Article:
August 16 Arlington - nation's only hearing on a rollback of new air pollution rules for cement plants
Environmentalists are angry at EPA for giving the public less than two weeks notice prior to the nation's only hearing on a rollback of new air pollution rules for cement plants that the agency says could save thousands of lives annually, including many in DFW.
On Friday, EPA announced an August 16th public hearing at Arlington City Hall from 9 am to 7 pm on its controversial proposal to delay the all-but-signed new rules for two years, as well as loosening kiln Particulate Matter pollution standards.
"Getting left at the regulatory alter by the Obama EPA after a 20-year struggle was cruel enough," said Jim Schermbeck, Director of Downwinders at Risk. "But 13 days notice in the middle of summer for a policy that's been delayed for two decades? That's disgraceful."
One of those who came in 2009, and vowed to show up again on the 16th was Ft. Worth resident Margaret DeMoss, who was instrumental in getting her city to adopt a "green cement" policy to reduce pollution from obsolete Midlothian cement kilns in southern DFW.
"EPA should be ashamed. They're taking away rules that had already passed review and it's obvious that the agency's tactics are an attempt to avoid public input by scheduling hearings with little notice during an inconvenient time of year."
"It's outrageous that the EPA would schedule this hearing at the last minute and in only one location in the nation; lot of other regions suffer downwind from cement kilns. Who will speak for them?"
EPA delayed implementing air pollution limits formercury and other toxic substances released by the nation's 100 plus cement plants for more than a decade after the 1991 amendments to the Clean Air Act required them.
Downwinders at Risk and other community groupsrepeatedly sued to get them enforced. That effort resulted in 2010 emission rules that were hailed as the largest single advance in air quality for the US cement industry, and wereuniversally supported by citizens living near and around the nation's cement plants.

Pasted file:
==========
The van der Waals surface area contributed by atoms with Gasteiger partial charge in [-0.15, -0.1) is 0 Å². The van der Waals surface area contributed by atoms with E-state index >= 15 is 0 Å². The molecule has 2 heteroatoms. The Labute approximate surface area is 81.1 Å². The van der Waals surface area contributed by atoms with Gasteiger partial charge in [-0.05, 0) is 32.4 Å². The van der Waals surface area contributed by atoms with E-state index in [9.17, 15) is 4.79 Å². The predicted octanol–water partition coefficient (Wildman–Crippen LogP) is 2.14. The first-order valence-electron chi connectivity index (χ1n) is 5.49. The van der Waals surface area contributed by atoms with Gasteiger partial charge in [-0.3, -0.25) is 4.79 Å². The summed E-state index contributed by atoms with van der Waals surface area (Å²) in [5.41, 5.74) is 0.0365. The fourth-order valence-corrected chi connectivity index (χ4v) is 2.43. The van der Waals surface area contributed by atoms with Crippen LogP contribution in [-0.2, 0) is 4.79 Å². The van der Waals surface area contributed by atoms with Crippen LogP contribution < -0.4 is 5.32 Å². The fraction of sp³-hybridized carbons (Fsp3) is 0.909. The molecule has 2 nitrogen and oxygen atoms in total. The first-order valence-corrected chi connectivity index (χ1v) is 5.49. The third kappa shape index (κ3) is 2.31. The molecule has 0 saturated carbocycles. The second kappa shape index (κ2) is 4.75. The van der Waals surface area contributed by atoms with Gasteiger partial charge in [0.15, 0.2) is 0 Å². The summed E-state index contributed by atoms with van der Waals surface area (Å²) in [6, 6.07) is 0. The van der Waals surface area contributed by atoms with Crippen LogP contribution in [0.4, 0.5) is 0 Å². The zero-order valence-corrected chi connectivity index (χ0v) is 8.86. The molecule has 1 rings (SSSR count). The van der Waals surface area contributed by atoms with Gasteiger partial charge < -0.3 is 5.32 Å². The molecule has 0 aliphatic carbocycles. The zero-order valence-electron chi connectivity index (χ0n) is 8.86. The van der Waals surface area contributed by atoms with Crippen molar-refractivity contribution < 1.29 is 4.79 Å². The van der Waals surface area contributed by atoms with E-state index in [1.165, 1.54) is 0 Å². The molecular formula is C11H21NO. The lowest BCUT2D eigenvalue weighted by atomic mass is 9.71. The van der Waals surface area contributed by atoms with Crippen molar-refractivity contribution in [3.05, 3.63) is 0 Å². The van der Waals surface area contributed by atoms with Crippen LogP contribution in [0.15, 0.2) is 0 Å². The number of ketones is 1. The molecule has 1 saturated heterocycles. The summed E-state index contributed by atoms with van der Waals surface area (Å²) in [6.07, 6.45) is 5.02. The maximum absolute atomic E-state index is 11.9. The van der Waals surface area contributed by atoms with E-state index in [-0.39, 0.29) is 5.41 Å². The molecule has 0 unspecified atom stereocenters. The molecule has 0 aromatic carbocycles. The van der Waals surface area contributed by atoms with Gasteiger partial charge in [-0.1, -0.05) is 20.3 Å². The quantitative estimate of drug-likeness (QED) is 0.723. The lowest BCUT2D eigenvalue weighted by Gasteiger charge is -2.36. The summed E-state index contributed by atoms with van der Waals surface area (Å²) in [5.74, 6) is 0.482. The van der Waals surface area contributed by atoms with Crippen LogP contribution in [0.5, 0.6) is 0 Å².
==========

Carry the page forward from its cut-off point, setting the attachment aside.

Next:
They had already passed all necessary regulatory review, just overcome their last legal hurdle, and were on their way to President Obama for his signature and implementation by 2013 when they got yanked by the administration's Office of Management and Budget earlier this year.
When the rules re-emerged, their enforcement was pushed back to 2015 and their strict Particulate Matter pollution provisions were considerably weakened.
According to EPA's own health impact studies for the rules,that two-year delay will cause at least 2000-5000 premature deaths nationwide.
Since DFW is downwind of Midlothian, Metroplex residents are exposed to more cement plant pollution than any other metropolitan area in the country, and represent a disproportional number of these 2-5000 annual deaths that EPA estimates will occur because of its rules delay.
"If these revisions are adopted, DFW residents will be paying a high price for the Administration's retreat," said Schermbeck. "That's why we must make our objections heard now."
He urged those that want to speak at the August 16th hearing to reserve a five-minute slot with EPA coordinator Pam Garrett by e-mailing her at email@example.com or calling